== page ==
Here’s another Sissel song for your Christmas delectation. It’s an old German hymn, but I’m not sure she’s singing it in German here. I’m not sure what language she’s singing. I don’t think it’s Norwegian. Pay no attention to the closed captioning, which is in Spanish and no help at all.
Tonight, because I care (and because I don’t have any thoughts) I offer another Christmas song sung by the incandescent Sissel Kyrkjebø. On top of it being one of my favorite Christmas songs (“What Child Is This?”) this clip also shows the singer at her loveliest.
Sissel has a blog of her own, over here (discovered by Phil, to my eternal shame). But it’s pretty dull. Just irregular posts about where she’s done concerts and how nice everybody is, and pictures of her and her friends. Where, I ask you, are The Things the Public Craves? The interesting and instructive anecdotes of childhood abuse? Long disquisitions on Viking history and Norwegian folklore? The film clips of sword fights? Panegyrics on Andrew Klavan?
No, I have to do all that stuff myself. Because I care. Because I’m determined to make Sissel a star.
No need to thank me, Sissel. The work is its own reward.
My church’s choir is singing “Jesus Christ, The Apple Tree” this year. It’s a beautiful, traditional song. I can’t remember where I’ve heard it before, perhaps the same place you’ve heard but can’t remember too.
The apple has been used in many works of art as a symbol for sin or evil. I’m told the reason we think of the forbidden fruit, that unnamed fruit of The Tree of the Knowledge of Good and Evil, as an apple is the fact apple and evil are spelled the same in Latin, malum. So Adam is shown with the apple of sin in his hand or at his feet as he is driven from the Garden of Eden. But in this song, Jesus Christ is called an apple tree (cf. Song of Solomon 2) in part because he is the second Adam, the one who is taking sin away from us, the one who is bearing the burden of our curse in order to save us from ourselves. That’s why we can sing:
His operas are intended to function not as conventional stage dramas but as mytho-poetical statements that are illustrative of larger ideas about the condition of man. Doctor Atomic, for instance, attempts to retell the Faust myth in specifically American terms, with J. Robert Oppenheimer, the scientist who directed the research-and-development program that led to the building of the first atomic bomb, cast in the role of the all-too-human genius who sells his soul and lives to regret it.
Phil asked me what my favorite Lutheran hymn is. That’s a no-brainer. “A Mighty Fortress” all the way. Oddly enough, I prefer it in a praise team arrangement, and I don’t think I can say that about any other hymn. This is a hymn you need to stand up and wail on.
My other Lutheran favorites—it will not surprise you to know—are Scandinavian hymns. Below is one I always think of as Norwegian, but in fact it’s Danish, the work of Bishop Hans Adolph Brorson. Its original title is Den Store Hvide Flok, which means “The Great White Host.” I think it’s particularly appropriate for All Saints’ Eve. Exactly the kind of hymn that wouldn’t go over in our day, as it takes it for granted that suffering is a necessary part of life.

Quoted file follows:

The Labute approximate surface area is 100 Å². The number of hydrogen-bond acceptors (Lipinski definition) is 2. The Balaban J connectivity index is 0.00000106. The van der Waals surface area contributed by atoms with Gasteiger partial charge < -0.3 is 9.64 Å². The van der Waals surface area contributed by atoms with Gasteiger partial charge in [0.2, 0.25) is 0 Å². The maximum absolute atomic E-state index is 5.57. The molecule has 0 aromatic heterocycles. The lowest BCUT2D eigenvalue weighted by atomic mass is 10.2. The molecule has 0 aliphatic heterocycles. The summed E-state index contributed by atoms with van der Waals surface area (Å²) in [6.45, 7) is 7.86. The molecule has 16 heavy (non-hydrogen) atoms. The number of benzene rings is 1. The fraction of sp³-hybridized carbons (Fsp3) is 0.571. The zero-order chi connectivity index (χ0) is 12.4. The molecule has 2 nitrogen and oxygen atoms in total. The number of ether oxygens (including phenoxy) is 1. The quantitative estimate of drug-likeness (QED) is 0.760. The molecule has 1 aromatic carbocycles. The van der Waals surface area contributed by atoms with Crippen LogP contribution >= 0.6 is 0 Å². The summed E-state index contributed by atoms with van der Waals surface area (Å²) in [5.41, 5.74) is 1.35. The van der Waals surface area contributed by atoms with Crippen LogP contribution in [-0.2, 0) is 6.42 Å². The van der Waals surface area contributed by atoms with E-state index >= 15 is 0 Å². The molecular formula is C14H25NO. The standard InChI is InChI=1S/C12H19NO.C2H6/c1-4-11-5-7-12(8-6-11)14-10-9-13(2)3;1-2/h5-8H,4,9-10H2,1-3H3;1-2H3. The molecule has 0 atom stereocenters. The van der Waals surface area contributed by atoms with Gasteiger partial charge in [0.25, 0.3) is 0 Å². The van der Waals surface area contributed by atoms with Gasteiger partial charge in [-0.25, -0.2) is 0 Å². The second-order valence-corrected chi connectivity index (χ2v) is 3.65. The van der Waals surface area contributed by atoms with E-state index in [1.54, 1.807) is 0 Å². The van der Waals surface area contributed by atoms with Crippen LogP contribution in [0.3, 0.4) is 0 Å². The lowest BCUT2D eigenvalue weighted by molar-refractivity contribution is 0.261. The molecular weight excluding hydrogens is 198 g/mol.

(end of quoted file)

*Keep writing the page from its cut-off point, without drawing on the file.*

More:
The melody is a Norwegian folk tune arranged by THE MAN, Edvard Grieg. YouTube performance here.
BEHOLD THE HOST ARRAYED IN WHITE
Behold the host arrayed in white, Like thousand snow-clad mountains bright,
With palms they stand—Who are this band
Before the throne of light?
These are the ransomed throng, the same That from the tribulation came
And in the flood Of Jesus’ blood
Are cleansed from guilt and shame,
And now arrayed in robes made white They God are serving day and night,
Watch this group a sharp looking kids in Atlanta sing: “Obama’s on the left. McCain’s on the right. We can talk politics all night, and you can vote however you like.” I should look up the lyrics; I can’t understand most of them.
I cast around for a Lutheran hymn for tonight, a good hymn in the Lutheran tradition not written by Martin Luther, and I came back around to one of his again. Maybe it’s predestination. Happy Reformation Day and Happy Halloween.
I’ve been posting hymns from Martin Luther this week as we approach the anniversary of his nailing a few disagreements to the door of a new Wittenberg church, thus making him the world’s first blogger.
I wish I could give you the melodies for these, because I’m sure they carry the words better than their rhythm alone. This one is a sober hymn which needs a quiet tune to bring it home.
For all you gym rats, here is exactly what listening to music does for your workout, Karageorghis said. First, it reduces your perception of how hard you are working by about 10 percent during low-to-moderate intensity activity. (During high intensity activity, music doesn’t work as well because your brain starts screaming at you to pay attention to physiological stress signals).
Secondly, music can have a profound influence on mood, potentially elevating the positive aspects of mood, such as vigor, excitement and happiness, and reducing depression, tension, fatigue, anger and confusion.